The director of Preah Vihear’s provincial department of mines and energy admitted in court on Tuesday that he had sold off state land worth about $65,000, but claimed he had done it at the request of older officials and did not pocket the money himself.
Kong Makara, 46, the department’s director, and Nuon Pally, 53, the chief of its finance bureau, were charged with embezzlement and intentional destruction in November following an investigation by the Anti-Corruption Unit.
Under questioning at the Phnom Penh Municipal Court on Tuesday, Mr. Makara, who was appointed director in 2011, admitted that his department’s premises had shrunk by about 1,500 square meters to 4,875 square meters during his tenure.
However, he placed the blame at the feet of 16 older officials in his department who he said had persuaded him to do it.
“The officers were in serious need in their livelihoods so they requested approval from me,” Mr. Makara said.
“I also understand that it was a mistake,” he said. “Actually, I should have submitted the request to the leader, especially Samdech Techo [Prime Minister] Hun Sen in order to solve their livelihoods.”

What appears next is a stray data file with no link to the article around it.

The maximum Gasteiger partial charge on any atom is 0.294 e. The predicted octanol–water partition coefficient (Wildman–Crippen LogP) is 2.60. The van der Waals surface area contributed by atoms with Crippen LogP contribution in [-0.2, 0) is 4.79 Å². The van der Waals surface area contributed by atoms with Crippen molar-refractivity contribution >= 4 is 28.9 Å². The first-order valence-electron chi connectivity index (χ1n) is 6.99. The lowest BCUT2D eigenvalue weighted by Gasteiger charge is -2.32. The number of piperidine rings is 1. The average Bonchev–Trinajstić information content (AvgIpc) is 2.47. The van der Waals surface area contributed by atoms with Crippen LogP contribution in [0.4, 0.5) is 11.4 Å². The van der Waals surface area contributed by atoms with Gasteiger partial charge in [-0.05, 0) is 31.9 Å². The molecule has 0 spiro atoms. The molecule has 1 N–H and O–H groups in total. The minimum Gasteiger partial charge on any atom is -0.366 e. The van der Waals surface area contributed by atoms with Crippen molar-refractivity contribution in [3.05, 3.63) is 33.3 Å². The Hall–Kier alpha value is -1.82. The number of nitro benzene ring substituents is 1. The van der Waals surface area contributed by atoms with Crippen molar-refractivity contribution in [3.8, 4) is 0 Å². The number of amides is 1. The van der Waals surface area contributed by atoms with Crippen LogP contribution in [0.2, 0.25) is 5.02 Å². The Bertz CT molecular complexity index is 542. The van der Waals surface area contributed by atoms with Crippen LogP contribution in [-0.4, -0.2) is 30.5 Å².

While admitting he had received $10,000 for the sale, Mr. Makara claimed he had used the money to purchase a new motorbike for the department, while paying off its debts and “helping society.”
The second defendant, Mr. Phally, admitted to the court that he had received $5,000 and posed as the owner of the land while the other officers got $2,000 each.
Yann Sothea, the buyer, said he had bought the land for $4,800 per meter in width—as measured along the road it abuts—and built two apartments on the land.
“I bought [the land] with a proper contract,” Mr. Sothea said.
“If this land becomes disputed land, I will become a victim,” he added, and asked the judges to determine compensation for him.
In his closing statement, deputy prosecutor Ngin Pech said the defendants knew they were illegally selling state land. However, he recommended the charge be lowered to unlawful exploitation, which carries a lesser sentence of between two and five years in prison.
Tuot Lux, a lawyer for Mr. Makara, asked that his client be released due to harboring “no ill intentions.”
“If my client was charged, all the officers should also be charged because they got the benefit,” he said. “He had no ill intentions, no ambition for building a villa and did not sell and put the money in his own pocket.”
A verdict is expected on July 4.